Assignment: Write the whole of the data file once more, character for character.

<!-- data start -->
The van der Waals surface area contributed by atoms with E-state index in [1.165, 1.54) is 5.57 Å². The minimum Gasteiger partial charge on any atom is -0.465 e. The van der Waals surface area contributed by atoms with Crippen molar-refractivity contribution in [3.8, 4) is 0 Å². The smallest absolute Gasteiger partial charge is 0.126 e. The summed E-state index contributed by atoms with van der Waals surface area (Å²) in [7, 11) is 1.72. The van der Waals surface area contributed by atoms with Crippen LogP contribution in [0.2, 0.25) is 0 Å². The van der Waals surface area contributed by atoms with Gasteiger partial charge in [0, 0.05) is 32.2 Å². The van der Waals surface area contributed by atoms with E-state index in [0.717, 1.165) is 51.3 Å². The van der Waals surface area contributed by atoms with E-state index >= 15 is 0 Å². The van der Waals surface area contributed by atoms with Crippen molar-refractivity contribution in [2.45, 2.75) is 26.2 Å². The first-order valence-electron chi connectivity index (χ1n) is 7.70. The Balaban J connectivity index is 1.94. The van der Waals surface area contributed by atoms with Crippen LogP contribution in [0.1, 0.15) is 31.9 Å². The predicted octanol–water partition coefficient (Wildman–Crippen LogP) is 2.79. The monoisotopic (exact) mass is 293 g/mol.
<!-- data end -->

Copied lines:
The van der Waals surface area contributed by atoms with E-state index in [1.165, 1.54) is 5.57 Å². The minimum Gasteiger partial charge on any atom is -0.465 e. The van der Waals surface area contributed by atoms with Crippen molar-refractivity contribution in [3.8, 4) is 0 Å². The smallest absolute Gasteiger partial charge is 0.126 e. The summed E-state index contributed by atoms with van der Waals surface area (Å²) in [7, 11) is 1.72. The van der Waals surface area contributed by atoms with Crippen LogP contribution in [0.2, 0.25) is 0 Å². The van der Waals surface area contributed by atoms with Gasteiger partial charge in [0, 0.05) is 32.2 Å². The van der Waals surface area contributed by atoms with E-state index in [0.717, 1.165) is 51.3 Å². The van der Waals surface area contributed by atoms with E-state index >= 15 is 0 Å². The van der Waals surface area contributed by atoms with Crippen molar-refractivity contribution in [2.45, 2.75) is 26.2 Å². The first-order valence-electron chi connectivity index (χ1n) is 7.70. The Balaban J connectivity index is 1.94. The van der Waals surface area contributed by atoms with Crippen LogP contribution in [0.1, 0.15) is 31.9 Å². The predicted octanol–water partition coefficient (Wildman–Crippen LogP) is 2.79. The monoisotopic (exact) mass is 293 g/mol.